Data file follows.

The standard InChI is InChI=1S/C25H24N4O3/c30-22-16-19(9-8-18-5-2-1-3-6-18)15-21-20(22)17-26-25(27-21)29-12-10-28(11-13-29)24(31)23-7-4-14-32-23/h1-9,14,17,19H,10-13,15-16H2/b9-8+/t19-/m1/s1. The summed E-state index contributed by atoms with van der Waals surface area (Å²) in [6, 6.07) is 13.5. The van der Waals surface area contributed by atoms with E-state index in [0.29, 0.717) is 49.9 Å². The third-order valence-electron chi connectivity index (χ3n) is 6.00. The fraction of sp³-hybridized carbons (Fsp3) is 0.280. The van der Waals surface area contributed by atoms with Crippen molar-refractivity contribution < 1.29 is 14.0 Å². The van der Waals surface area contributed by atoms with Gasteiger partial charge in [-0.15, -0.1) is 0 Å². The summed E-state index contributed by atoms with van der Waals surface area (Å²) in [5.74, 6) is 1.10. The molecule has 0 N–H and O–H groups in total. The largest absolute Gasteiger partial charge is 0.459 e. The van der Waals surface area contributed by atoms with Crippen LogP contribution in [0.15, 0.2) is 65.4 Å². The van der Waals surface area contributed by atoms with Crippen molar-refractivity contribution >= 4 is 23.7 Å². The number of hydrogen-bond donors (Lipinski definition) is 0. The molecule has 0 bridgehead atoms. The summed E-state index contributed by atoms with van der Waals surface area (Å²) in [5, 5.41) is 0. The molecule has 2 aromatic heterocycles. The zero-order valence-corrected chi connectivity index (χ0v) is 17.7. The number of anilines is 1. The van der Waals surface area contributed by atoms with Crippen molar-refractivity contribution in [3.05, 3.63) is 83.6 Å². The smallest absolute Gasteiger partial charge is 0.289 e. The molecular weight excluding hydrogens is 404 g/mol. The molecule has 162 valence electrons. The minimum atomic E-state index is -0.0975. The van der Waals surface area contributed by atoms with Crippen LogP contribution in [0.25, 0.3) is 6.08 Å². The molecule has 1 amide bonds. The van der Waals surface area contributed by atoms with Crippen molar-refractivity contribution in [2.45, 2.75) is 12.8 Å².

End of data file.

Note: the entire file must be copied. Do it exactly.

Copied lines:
The standard InChI is InChI=1S/C25H24N4O3/c30-22-16-19(9-8-18-5-2-1-3-6-18)15-21-20(22)17-26-25(27-21)29-12-10-28(11-13-29)24(31)23-7-4-14-32-23/h1-9,14,17,19H,10-13,15-16H2/b9-8+/t19-/m1/s1. The summed E-state index contributed by atoms with van der Waals surface area (Å²) in [6, 6.07) is 13.5. The van der Waals surface area contributed by atoms with E-state index in [0.29, 0.717) is 49.9 Å². The third-order valence-electron chi connectivity index (χ3n) is 6.00. The fraction of sp³-hybridized carbons (Fsp3) is 0.280. The van der Waals surface area contributed by atoms with Crippen molar-refractivity contribution < 1.29 is 14.0 Å². The van der Waals surface area contributed by atoms with Gasteiger partial charge in [-0.15, -0.1) is 0 Å². The summed E-state index contributed by atoms with van der Waals surface area (Å²) in [5.74, 6) is 1.10. The molecule has 0 N–H and O–H groups in total. The largest absolute Gasteiger partial charge is 0.459 e. The van der Waals surface area contributed by atoms with Crippen LogP contribution in [0.15, 0.2) is 65.4 Å². The van der Waals surface area contributed by atoms with Crippen molar-refractivity contribution >= 4 is 23.7 Å². The number of hydrogen-bond donors (Lipinski definition) is 0. The molecule has 0 bridgehead atoms. The summed E-state index contributed by atoms with van der Waals surface area (Å²) in [5, 5.41) is 0. The molecule has 2 aromatic heterocycles. The zero-order valence-corrected chi connectivity index (χ0v) is 17.7. The number of anilines is 1. The van der Waals surface area contributed by atoms with Crippen molar-refractivity contribution in [3.05, 3.63) is 83.6 Å². The smallest absolute Gasteiger partial charge is 0.289 e. The molecular weight excluding hydrogens is 404 g/mol. The molecule has 162 valence electrons. The minimum atomic E-state index is -0.0975. The van der Waals surface area contributed by atoms with Crippen LogP contribution in [0.25, 0.3) is 6.08 Å². The molecule has 1 amide bonds. The van der Waals surface area contributed by atoms with Crippen molar-refractivity contribution in [2.45, 2.75) is 12.8 Å².